Around le Café Wittifini, we hold November 19 as a date deserving great respect, reminiscence and sadness within celebration.
Tina’s mom passed away on November 19, 1995 — just 16 years ago. There’s no time limit on mourning the loss of a loved one, not to me anyway. Hell, Alfred Lord Tennyson penned In Memoriam over 17 years, and there’s no evidence he ever got over the passing of his friend Arthur Henry Hallam who died suddenly from some kind of brain hemorrhage at a young age.
Like Hallam, Tina’s mom JoAnn died suddenly and too young as well. It was from complications of a heart attack.
Unfortunately, I never met JoAnn. From stories told around dinner tables and between Michael and Tina, I feel like I’ve gotten to know an essence that is Tina’s mom.
What is certain is that JoAnn was a loving, hard-working mother. She kept a few jobs at a time to put Tina and Michael through school. She accepted Michael’s homosexuality unconditionally despite living in a time when acceptance wasn’t popular. She loved Tina beyond measure, and they were closer than best friends. Sometimes it makes me jealous how close Tina and her mom must have been.
About two weeks ago, Tina transferred several old VHS tapes to DVD. One of the tapes was a group of student projects that Tina did back when she went to Columbia. There was one short video in which a dude’s dude goes to get a haircut and leaves the salon as a transvestite.
It was awful.
One of the DVDs was a vacation that JoAnn took with friends to Cancun back in the 80s when there was a huge video camera boom. That was the time we bought our first video camera, too. I remember it well. It was from Radio Shack, and it cost about $800. The battery life sucked, and the picture quality was crappy at best.
But the damn thing was awesome.
And what sucks even more, our family didn’t have the
fucking foresight to not record an episode of The Cosby Show over our family movies instead of buying or using a new tape. Or not recording the show at all for preservation of the movies.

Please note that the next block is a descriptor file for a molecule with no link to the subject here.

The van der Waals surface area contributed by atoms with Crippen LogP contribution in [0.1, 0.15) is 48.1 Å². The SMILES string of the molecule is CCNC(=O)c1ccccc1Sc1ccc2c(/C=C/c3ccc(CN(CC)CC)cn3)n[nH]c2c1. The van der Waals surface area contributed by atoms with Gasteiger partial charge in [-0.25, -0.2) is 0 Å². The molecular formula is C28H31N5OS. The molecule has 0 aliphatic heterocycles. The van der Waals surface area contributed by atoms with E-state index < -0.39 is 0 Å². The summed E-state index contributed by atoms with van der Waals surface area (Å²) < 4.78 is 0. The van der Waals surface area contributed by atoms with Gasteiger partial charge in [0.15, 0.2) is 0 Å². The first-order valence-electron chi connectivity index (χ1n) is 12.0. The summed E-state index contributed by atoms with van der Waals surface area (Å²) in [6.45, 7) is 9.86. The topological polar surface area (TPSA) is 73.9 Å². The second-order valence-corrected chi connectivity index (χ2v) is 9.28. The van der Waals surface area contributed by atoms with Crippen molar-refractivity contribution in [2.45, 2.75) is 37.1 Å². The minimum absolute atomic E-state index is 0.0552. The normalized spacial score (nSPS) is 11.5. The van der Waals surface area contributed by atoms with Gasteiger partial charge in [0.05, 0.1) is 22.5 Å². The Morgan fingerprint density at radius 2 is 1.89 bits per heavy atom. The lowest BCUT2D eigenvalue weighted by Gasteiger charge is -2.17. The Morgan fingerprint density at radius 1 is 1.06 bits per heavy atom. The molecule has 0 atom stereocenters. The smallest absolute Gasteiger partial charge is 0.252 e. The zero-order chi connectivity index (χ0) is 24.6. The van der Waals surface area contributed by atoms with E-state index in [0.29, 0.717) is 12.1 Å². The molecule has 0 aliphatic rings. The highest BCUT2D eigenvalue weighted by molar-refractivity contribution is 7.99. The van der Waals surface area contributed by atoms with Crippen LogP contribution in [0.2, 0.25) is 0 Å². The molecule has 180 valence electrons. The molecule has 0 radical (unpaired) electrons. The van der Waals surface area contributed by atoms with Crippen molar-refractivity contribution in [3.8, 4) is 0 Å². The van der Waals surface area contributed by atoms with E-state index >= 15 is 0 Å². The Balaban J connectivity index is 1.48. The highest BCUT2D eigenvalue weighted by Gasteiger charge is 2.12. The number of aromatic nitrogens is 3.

There are so many moments lost.
But Tina kept this video of her mom’s trip to Cancun. And it’s some of the best home film making I’ve ever seen.
On the trip, there were seven total people. Six women and one man. I don’t know any of these people’s names. But they were all JoAnn’s friends.
The camcorder appeared to be the man’s, something he just bought specifically for the trip. His modus operandi was to set the camera on a tripod and point it at a group of people and let it roll.
So there are long scenes of just echoey, impossible to clearly understand talking. Everyone on this vacation was in their 30s or more. There was an elderly woman, who was the mother of the man and three of the women. Everyone’s ages varied.
There was this great scene in which the camera first came out. The guy was trying to explain to the women what it did. It was like the scene in “The Gods Must Be Crazy” when the white man gives the aborigine a telescope to look through, and the aborigine says, “How did you get all those little people in there?”
There’s a part where JoAnn is befuddled over the camera, and she wants to know what she looks like. The guy tells her to go look in the eyepiece. She gets up and sees where she was sitting, but she says, “But this doesn’t let me know what I look like.” Then her head pops around the front of the camera again to look straight into the lens.
Over time, the group forgets the camera is set up. It runs for 5 to 10 minutes at a time. Or there’s a long scene that shows the group seeing the Caribbean for the first time. None of them are in their bathing suits, but they are all enamored by the views and climbing on some rocks by the water.
JoAnn was the only one brave enough to climb the rocks, and for a moment, you can see her waving from the top of a beautiful mound well above everyone else.
The transfer went long, so I went back to my office to work. But Tina had pulled up a chair and was sitting right in front of the TV. I could hear long scenes of the man narrating walks. Or pointing the camera at a restaurant dinner table telling his audience about everyone and their eating habits.
After twenty or thirty minutes, I walked back by Tina and her eyes and face were as wet as if she just got out of the shower. I hugged her and kissed her wet cheeks. “Hearing her voice and seeing her move makes me miss her so much,” said Tina.
Tina says that after you lose someone, there are times when you wonder if they ever even existed. But then you have the bitter-sweet moments of watching an old VHS tape. Their existence becomes a low-fidelity version of a faded memory. And the sweet voice that soothed the mind as a child is resurrected for a short, sweet time.
That’s when it feels so good, so warm, so cozy and so shitty to cry, all at the same time.
One thought on “november nineteen”
Awww, give Tina hugs from me. I lost my mom two years ago after walking through a six-year cancer battle with her (and my husband lost his mom to cancer around the time we started seeing each other 13 years ago). I still miss my mom every day and it doesn’t seem that two years, or 13 years, or 16 years make any difference on the gravity of the loss. I will believe for both of us that you will meet Tina’s mom one day.
Sadly…we have no videos from my growing up household. My parents weren’t big into that thing. We’re lucky to have some pictures, and most of the picture of my mom were taken by me as I grew up.